• Pretty sure I am right on this one. He coached my son this past year. Still lives in Ottawa. Still a beast of a man. Great guy.

      • Garcia98 // July 17, 2018 at 1:31 pm //

        He added some great character to that franchise way back in a time where wins were few and far between. Yet another reason why I love the CFL.

    • Walked by Kulka during a pre-game warm up. His arms were bigger than my legs.

  5. Blue rules // July 17, 2018 at 1:32 pm //

    The biggest mistake the CFL EVER made!!!!

    • I know it didn’t work but I really enjoyed these days. It was nice seeing new teams and having more competition. I am not suggesting they go back but I still think, if done correctly, it could work.

  6. And I was at that game with my dad and uncle whom have both passed away….as I promised my dad I would be an Ottawa sports fan forever

  7. True Blue // July 17, 2018 at 1:51 pm //

    They should have started expansion with a border city and done it a ream at a time to see how it worked instead of all our right out of the gates. Arguably one or two American teams might work over the long term. Doubtful it will ever happen though. The CFL needs to find a way to bring attendance up first.

  8. Just saying // July 17, 2018 at 2:07 pm //

    The CFL went hard fast because they needed the money I believe?

    • Garcia98 // July 17, 2018 at 2:16 pm //

      Bruce McNall (LA Kings & Argonaut owner) heavily influenced the CFL at that time. The CFL badly needed an infusion of funds plus his charisma mistakenly convinced everyone that expansion would lead to huge growth. He bankrupted the LA Kings and the CFL nearly collapsed as well (as we all now know).

  9. David Tress // July 17, 2018 at 2:29 pm //

    The reason American expansion failed is because they try’d to make it a Canada vs. U.S. thing with an all-American division. They should have mixed the teams up like the NHL and keep the teams that are still in the green, like Baltimore.

  10. RicoBeBlue&Gold // July 17, 2018 at 2:48 pm //

    Well in a way they did. Baltimore became the Als. But I get your point, keep them in the south.

  11. Stampeder Summer // July 17, 2018 at 2:55 pm //

    Wow.. The season didn’t start until July 7th!- Before the invention of the bye week.
    The US expansion was a money grab plain and simple. Poorly thought-out, but still intriguing.
    I think the Canada VS. US angle played well north of the border, but unbalanced rules meant the US teams would have come to dominate.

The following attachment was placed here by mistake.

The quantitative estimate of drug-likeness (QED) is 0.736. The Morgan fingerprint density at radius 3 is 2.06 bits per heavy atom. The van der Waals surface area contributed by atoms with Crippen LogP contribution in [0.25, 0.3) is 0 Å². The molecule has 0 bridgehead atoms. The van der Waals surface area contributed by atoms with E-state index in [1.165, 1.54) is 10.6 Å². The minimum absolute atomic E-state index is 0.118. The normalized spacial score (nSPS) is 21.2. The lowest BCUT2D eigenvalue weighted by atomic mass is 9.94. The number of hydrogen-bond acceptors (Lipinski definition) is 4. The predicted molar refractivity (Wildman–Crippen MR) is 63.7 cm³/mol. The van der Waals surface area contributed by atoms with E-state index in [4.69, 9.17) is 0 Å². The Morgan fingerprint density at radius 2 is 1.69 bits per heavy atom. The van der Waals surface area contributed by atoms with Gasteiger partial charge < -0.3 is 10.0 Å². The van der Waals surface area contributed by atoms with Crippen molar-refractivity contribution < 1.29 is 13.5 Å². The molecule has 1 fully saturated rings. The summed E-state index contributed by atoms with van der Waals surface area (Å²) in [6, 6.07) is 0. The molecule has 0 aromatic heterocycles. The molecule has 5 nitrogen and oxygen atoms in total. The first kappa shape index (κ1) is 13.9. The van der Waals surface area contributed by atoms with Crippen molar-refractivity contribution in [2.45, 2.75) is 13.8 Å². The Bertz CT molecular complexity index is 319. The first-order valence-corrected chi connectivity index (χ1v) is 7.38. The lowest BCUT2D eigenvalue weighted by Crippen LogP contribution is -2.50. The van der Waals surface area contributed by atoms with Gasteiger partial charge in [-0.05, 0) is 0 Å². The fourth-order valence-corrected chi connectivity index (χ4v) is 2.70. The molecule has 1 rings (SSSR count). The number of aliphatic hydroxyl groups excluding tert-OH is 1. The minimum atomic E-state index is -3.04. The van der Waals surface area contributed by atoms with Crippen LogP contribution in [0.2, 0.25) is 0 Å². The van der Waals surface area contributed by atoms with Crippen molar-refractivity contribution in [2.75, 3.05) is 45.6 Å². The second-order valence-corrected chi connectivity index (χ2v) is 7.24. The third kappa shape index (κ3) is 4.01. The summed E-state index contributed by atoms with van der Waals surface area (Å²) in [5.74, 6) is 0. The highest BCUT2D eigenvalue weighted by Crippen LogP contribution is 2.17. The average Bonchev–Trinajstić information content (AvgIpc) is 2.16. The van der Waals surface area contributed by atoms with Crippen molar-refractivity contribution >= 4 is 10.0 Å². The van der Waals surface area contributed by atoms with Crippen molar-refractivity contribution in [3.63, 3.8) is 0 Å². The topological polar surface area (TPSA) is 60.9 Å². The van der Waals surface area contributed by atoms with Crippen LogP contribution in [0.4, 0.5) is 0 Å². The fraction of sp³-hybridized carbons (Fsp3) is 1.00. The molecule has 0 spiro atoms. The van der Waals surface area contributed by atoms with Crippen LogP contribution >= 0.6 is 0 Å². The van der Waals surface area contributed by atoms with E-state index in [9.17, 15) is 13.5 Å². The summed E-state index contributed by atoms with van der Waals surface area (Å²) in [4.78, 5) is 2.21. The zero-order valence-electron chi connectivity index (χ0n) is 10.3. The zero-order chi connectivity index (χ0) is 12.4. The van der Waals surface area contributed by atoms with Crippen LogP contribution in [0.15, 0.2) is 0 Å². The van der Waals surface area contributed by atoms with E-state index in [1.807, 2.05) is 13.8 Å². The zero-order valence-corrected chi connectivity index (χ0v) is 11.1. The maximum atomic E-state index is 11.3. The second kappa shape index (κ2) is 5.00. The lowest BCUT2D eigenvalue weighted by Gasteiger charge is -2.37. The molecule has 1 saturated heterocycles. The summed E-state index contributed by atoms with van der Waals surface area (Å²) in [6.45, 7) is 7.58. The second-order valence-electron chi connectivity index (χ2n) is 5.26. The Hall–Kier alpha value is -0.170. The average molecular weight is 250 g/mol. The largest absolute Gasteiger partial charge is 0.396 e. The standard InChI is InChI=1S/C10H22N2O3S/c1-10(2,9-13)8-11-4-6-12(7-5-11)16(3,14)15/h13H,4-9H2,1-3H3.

Talk about unfair- in 1993 Winnipeg finished first in east and received a bye in eastern final (just like today). However Calgary finished first in west but were forced to play a semifinal game.
    The league has never apologized to Calgary for that.

    • Stampvestite // July 17, 2018 at 6:20 pm //

      Apologize? Why the heck for? The format was established and agreed on by all teams prior to the start of the season.

  12. At the time, the expansion move was made to save the league. There was a season ticket drive to save the cats.
    The league was a mess. I believe BC beat the first US team to win the cup and Baltimore won the next cup

  13. great article!
    three days after this game, the gold miners played the tiger-cats at ivor wynne and lost 30-14. after the game i bumped into ticat offensive lineman dale sanderson — we were gassing up our motorcycles, and he had a football helmet ticat decal on his bike helmet — and i asked him how tough the all-american gold miners were. he laughed and laughed, and said, ‘not very.’
    of course, it was two games in three days for the gold miners, but still … it was good to hear.

  14. Evil Empire // July 17, 2018 at 3:16 pm //

    I remember it like it was just yesterday. I still have an amazing amount of memorabilia from all of the USCFL teams. Really rare stuff. It still bugs me a bit that they could use 100% Import rosters. But, it’s nothing I’ve lost any sleep over.

    If any of you have been to alot of different Grey Cup Weeks. I’m sure you’ve seen those 3 guys from Baltimore. I haven’t been to the last cpl GCs. I’ll be returning home to Edm this year though. I’d be surprised if those guys weren’t there. Funny, that they are only an hour away from where I live now. Ten years ago, I never would have predicted I’d be living an hour from Baltimore, just outside of DC.

  15. Ironically, David Archer later played QB for Ottawa as I recall. Great arm but never had much success.

  16. RicoBeBlue&Gold // July 17, 2018 at 3:54 pm //

    If I remember right he played in Ottawa for a season or two and then went to Edmonton.

  17. Enrico Della Penta // July 17, 2018 at 3:59 pm //

    Great article.

  18. I was in Ottawa at the time and remember seeing David Archer and his teammates at The Barefax the day before the game.

  19. Barndog // July 17, 2018 at 4:58 pm //

    I still have a Las Vegas Posse t-shirt in my closet. I don’t wear it so I can keep it forever. Anthony Calvillo’s original team. I loved the US jerseys.

  20. Duane's Ford // July 17, 2018 at 5:06 pm //

    I remember a post-game interview with Chris Walby after the Bombers had played Las Vegas down in Nevada. He was saying that him and Miles Gorrell actually counted the number of people in the stands to get their own attendance figure. Total was 832. I may be wrong but I think Vegas’ next home game was actually played in Edmonton…

  21. Jacob Wang // July 17, 2018 at 11:05 pm //

    Correction: “on either side of the border”: Instead of “either”, consider using “opposite”, maybe “different”

  22. Willowens // July 18, 2018 at 8:24 am //

    Five million dollar expansion fee at the time I believe. Much needed cash that saved the league.